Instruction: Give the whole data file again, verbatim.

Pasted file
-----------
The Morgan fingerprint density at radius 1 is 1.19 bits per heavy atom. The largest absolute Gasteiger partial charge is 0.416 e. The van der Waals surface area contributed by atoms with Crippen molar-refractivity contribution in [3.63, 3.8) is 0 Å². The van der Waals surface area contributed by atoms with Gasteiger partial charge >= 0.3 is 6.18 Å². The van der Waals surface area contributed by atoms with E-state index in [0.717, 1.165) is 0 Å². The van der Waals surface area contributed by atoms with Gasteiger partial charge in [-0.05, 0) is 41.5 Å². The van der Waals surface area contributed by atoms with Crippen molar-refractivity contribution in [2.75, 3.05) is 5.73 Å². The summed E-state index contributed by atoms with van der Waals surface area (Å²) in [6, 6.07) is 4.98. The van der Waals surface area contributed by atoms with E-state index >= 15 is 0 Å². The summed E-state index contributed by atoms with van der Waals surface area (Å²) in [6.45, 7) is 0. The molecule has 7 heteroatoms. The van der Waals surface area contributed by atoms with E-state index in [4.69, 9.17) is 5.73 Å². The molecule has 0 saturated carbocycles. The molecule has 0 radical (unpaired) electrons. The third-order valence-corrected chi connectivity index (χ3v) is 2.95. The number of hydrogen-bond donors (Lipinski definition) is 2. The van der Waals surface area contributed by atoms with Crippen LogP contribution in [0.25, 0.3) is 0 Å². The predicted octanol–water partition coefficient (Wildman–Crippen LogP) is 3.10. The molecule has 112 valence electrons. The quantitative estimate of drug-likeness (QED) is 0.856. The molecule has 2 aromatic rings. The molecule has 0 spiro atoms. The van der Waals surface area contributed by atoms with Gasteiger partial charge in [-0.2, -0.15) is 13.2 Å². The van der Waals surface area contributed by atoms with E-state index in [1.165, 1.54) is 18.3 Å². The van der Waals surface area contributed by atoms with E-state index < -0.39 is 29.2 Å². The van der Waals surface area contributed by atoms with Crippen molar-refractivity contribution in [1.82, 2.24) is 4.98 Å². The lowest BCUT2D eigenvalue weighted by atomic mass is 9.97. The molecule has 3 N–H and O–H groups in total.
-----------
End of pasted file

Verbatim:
The Morgan fingerprint density at radius 1 is 1.19 bits per heavy atom. The largest absolute Gasteiger partial charge is 0.416 e. The van der Waals surface area contributed by atoms with Crippen molar-refractivity contribution in [3.63, 3.8) is 0 Å². The van der Waals surface area contributed by atoms with Gasteiger partial charge >= 0.3 is 6.18 Å². The van der Waals surface area contributed by atoms with E-state index in [0.717, 1.165) is 0 Å². The van der Waals surface area contributed by atoms with Gasteiger partial charge in [-0.05, 0) is 41.5 Å². The van der Waals surface area contributed by atoms with Crippen molar-refractivity contribution in [2.75, 3.05) is 5.73 Å². The summed E-state index contributed by atoms with van der Waals surface area (Å²) in [6, 6.07) is 4.98. The van der Waals surface area contributed by atoms with E-state index >= 15 is 0 Å². The summed E-state index contributed by atoms with van der Waals surface area (Å²) in [6.45, 7) is 0. The molecule has 7 heteroatoms. The van der Waals surface area contributed by atoms with E-state index in [4.69, 9.17) is 5.73 Å². The molecule has 0 saturated carbocycles. The molecule has 0 radical (unpaired) electrons. The third-order valence-corrected chi connectivity index (χ3v) is 2.95. The number of hydrogen-bond donors (Lipinski definition) is 2. The van der Waals surface area contributed by atoms with Crippen LogP contribution in [0.25, 0.3) is 0 Å². The predicted octanol–water partition coefficient (Wildman–Crippen LogP) is 3.10. The molecule has 112 valence electrons. The quantitative estimate of drug-likeness (QED) is 0.856. The molecule has 2 aromatic rings. The molecule has 0 spiro atoms. The van der Waals surface area contributed by atoms with Gasteiger partial charge in [-0.2, -0.15) is 13.2 Å². The van der Waals surface area contributed by atoms with E-state index in [1.165, 1.54) is 18.3 Å². The van der Waals surface area contributed by atoms with E-state index < -0.39 is 29.2 Å². The van der Waals surface area contributed by atoms with Crippen molar-refractivity contribution in [1.82, 2.24) is 4.98 Å². The lowest BCUT2D eigenvalue weighted by atomic mass is 9.97. The molecule has 3 N–H and O–H groups in total.